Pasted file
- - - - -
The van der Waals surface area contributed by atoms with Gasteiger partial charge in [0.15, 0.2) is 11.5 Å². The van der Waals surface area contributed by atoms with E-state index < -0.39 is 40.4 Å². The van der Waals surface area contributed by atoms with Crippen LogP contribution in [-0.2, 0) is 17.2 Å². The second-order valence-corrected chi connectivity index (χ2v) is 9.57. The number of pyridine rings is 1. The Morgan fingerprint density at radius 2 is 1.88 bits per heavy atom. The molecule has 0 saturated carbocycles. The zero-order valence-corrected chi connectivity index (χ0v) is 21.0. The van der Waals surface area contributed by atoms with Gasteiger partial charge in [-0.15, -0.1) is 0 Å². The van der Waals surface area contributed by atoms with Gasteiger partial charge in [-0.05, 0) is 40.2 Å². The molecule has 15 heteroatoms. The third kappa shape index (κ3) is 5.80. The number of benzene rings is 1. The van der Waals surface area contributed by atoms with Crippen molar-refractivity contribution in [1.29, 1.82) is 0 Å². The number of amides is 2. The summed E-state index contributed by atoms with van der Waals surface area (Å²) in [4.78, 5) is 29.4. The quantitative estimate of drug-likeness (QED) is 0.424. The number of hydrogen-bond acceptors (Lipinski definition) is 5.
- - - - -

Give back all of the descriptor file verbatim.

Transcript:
The van der Waals surface area contributed by atoms with Gasteiger partial charge in [0.15, 0.2) is 11.5 Å². The van der Waals surface area contributed by atoms with E-state index < -0.39 is 40.4 Å². The van der Waals surface area contributed by atoms with Crippen LogP contribution in [-0.2, 0) is 17.2 Å². The second-order valence-corrected chi connectivity index (χ2v) is 9.57. The number of pyridine rings is 1. The Morgan fingerprint density at radius 2 is 1.88 bits per heavy atom. The molecule has 0 saturated carbocycles. The zero-order valence-corrected chi connectivity index (χ0v) is 21.0. The van der Waals surface area contributed by atoms with Gasteiger partial charge in [-0.15, -0.1) is 0 Å². The van der Waals surface area contributed by atoms with Gasteiger partial charge in [-0.05, 0) is 40.2 Å². The molecule has 15 heteroatoms. The third kappa shape index (κ3) is 5.80. The number of benzene rings is 1. The van der Waals surface area contributed by atoms with Crippen molar-refractivity contribution in [1.29, 1.82) is 0 Å². The number of amides is 2. The summed E-state index contributed by atoms with van der Waals surface area (Å²) in [4.78, 5) is 29.4. The quantitative estimate of drug-likeness (QED) is 0.424. The number of hydrogen-bond acceptors (Lipinski definition) is 5.